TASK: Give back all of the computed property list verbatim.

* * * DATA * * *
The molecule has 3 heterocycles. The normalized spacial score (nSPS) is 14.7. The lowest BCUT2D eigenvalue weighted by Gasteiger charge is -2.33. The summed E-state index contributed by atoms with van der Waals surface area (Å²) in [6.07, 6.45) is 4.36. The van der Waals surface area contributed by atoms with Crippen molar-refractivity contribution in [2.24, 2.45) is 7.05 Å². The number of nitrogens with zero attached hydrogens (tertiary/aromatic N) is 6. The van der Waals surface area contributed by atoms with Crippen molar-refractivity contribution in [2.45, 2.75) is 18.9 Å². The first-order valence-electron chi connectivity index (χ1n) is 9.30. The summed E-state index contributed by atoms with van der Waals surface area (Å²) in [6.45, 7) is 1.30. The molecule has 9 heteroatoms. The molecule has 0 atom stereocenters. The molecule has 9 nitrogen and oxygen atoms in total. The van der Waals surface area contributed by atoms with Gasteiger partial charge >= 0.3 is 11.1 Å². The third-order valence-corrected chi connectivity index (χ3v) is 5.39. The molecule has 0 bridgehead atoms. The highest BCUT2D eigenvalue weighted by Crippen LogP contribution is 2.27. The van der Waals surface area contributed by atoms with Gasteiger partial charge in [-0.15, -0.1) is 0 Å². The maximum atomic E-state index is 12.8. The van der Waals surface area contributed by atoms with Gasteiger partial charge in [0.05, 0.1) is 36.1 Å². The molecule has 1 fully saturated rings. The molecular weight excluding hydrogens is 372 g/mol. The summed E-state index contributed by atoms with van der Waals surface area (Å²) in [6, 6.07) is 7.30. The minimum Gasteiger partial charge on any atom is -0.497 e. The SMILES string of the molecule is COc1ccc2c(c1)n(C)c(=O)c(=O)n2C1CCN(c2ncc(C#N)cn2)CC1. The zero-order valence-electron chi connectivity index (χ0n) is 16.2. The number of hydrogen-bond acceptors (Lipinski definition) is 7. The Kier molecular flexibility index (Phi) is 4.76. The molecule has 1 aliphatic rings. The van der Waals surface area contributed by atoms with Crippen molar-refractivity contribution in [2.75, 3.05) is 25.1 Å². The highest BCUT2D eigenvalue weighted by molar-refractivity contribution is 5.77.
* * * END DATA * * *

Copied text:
The molecule has 3 heterocycles. The normalized spacial score (nSPS) is 14.7. The lowest BCUT2D eigenvalue weighted by Gasteiger charge is -2.33. The summed E-state index contributed by atoms with van der Waals surface area (Å²) in [6.07, 6.45) is 4.36. The van der Waals surface area contributed by atoms with Crippen molar-refractivity contribution in [2.24, 2.45) is 7.05 Å². The number of nitrogens with zero attached hydrogens (tertiary/aromatic N) is 6. The van der Waals surface area contributed by atoms with Crippen molar-refractivity contribution in [2.45, 2.75) is 18.9 Å². The first-order valence-electron chi connectivity index (χ1n) is 9.30. The summed E-state index contributed by atoms with van der Waals surface area (Å²) in [6.45, 7) is 1.30. The molecule has 9 heteroatoms. The molecule has 0 atom stereocenters. The molecule has 9 nitrogen and oxygen atoms in total. The van der Waals surface area contributed by atoms with Gasteiger partial charge >= 0.3 is 11.1 Å². The third-order valence-corrected chi connectivity index (χ3v) is 5.39. The molecule has 0 bridgehead atoms. The highest BCUT2D eigenvalue weighted by Crippen LogP contribution is 2.27. The van der Waals surface area contributed by atoms with Gasteiger partial charge in [-0.15, -0.1) is 0 Å². The maximum atomic E-state index is 12.8. The van der Waals surface area contributed by atoms with Gasteiger partial charge in [0.05, 0.1) is 36.1 Å². The molecule has 1 fully saturated rings. The molecular weight excluding hydrogens is 372 g/mol. The summed E-state index contributed by atoms with van der Waals surface area (Å²) in [6, 6.07) is 7.30. The minimum Gasteiger partial charge on any atom is -0.497 e. The SMILES string of the molecule is COc1ccc2c(c1)n(C)c(=O)c(=O)n2C1CCN(c2ncc(C#N)cn2)CC1. The zero-order valence-electron chi connectivity index (χ0n) is 16.2. The number of hydrogen-bond acceptors (Lipinski definition) is 7. The Kier molecular flexibility index (Phi) is 4.76. The molecule has 1 aliphatic rings. The van der Waals surface area contributed by atoms with Crippen molar-refractivity contribution in [2.75, 3.05) is 25.1 Å². The highest BCUT2D eigenvalue weighted by molar-refractivity contribution is 5.77.